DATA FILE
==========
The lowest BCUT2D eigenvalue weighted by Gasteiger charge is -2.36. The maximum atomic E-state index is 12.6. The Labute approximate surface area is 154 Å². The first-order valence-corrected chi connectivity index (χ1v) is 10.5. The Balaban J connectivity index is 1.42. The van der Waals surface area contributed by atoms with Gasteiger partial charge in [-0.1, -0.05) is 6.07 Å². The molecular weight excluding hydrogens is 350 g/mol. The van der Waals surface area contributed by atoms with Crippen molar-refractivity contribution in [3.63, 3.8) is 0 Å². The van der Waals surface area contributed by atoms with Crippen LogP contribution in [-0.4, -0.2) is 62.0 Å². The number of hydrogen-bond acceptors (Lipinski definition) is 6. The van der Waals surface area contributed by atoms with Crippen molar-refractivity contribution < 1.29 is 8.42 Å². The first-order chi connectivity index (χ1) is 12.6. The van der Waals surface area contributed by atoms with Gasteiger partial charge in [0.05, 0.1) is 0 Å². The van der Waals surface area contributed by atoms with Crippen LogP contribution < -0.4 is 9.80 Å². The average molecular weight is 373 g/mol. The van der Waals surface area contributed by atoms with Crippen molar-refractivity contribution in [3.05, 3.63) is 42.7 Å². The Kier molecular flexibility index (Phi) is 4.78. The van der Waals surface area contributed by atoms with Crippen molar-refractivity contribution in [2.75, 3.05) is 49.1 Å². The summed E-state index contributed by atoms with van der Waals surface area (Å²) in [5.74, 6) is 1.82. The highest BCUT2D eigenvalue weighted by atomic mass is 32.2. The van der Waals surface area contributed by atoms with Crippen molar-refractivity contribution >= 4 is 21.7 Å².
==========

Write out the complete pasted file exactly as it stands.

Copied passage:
The lowest BCUT2D eigenvalue weighted by Gasteiger charge is -2.36. The maximum atomic E-state index is 12.6. The Labute approximate surface area is 154 Å². The first-order valence-corrected chi connectivity index (χ1v) is 10.5. The Balaban J connectivity index is 1.42. The van der Waals surface area contributed by atoms with Gasteiger partial charge in [-0.1, -0.05) is 6.07 Å². The molecular weight excluding hydrogens is 350 g/mol. The van der Waals surface area contributed by atoms with Crippen molar-refractivity contribution in [3.63, 3.8) is 0 Å². The van der Waals surface area contributed by atoms with Crippen LogP contribution in [-0.4, -0.2) is 62.0 Å². The number of hydrogen-bond acceptors (Lipinski definition) is 6. The van der Waals surface area contributed by atoms with Crippen molar-refractivity contribution < 1.29 is 8.42 Å². The first-order chi connectivity index (χ1) is 12.6. The van der Waals surface area contributed by atoms with Gasteiger partial charge in [0.05, 0.1) is 0 Å². The van der Waals surface area contributed by atoms with Crippen LogP contribution < -0.4 is 9.80 Å². The average molecular weight is 373 g/mol. The van der Waals surface area contributed by atoms with Crippen molar-refractivity contribution in [3.05, 3.63) is 42.7 Å². The Kier molecular flexibility index (Phi) is 4.78. The van der Waals surface area contributed by atoms with Crippen molar-refractivity contribution in [2.75, 3.05) is 49.1 Å². The summed E-state index contributed by atoms with van der Waals surface area (Å²) in [5.74, 6) is 1.82. The highest BCUT2D eigenvalue weighted by atomic mass is 32.2. The van der Waals surface area contributed by atoms with Crippen molar-refractivity contribution >= 4 is 21.7 Å².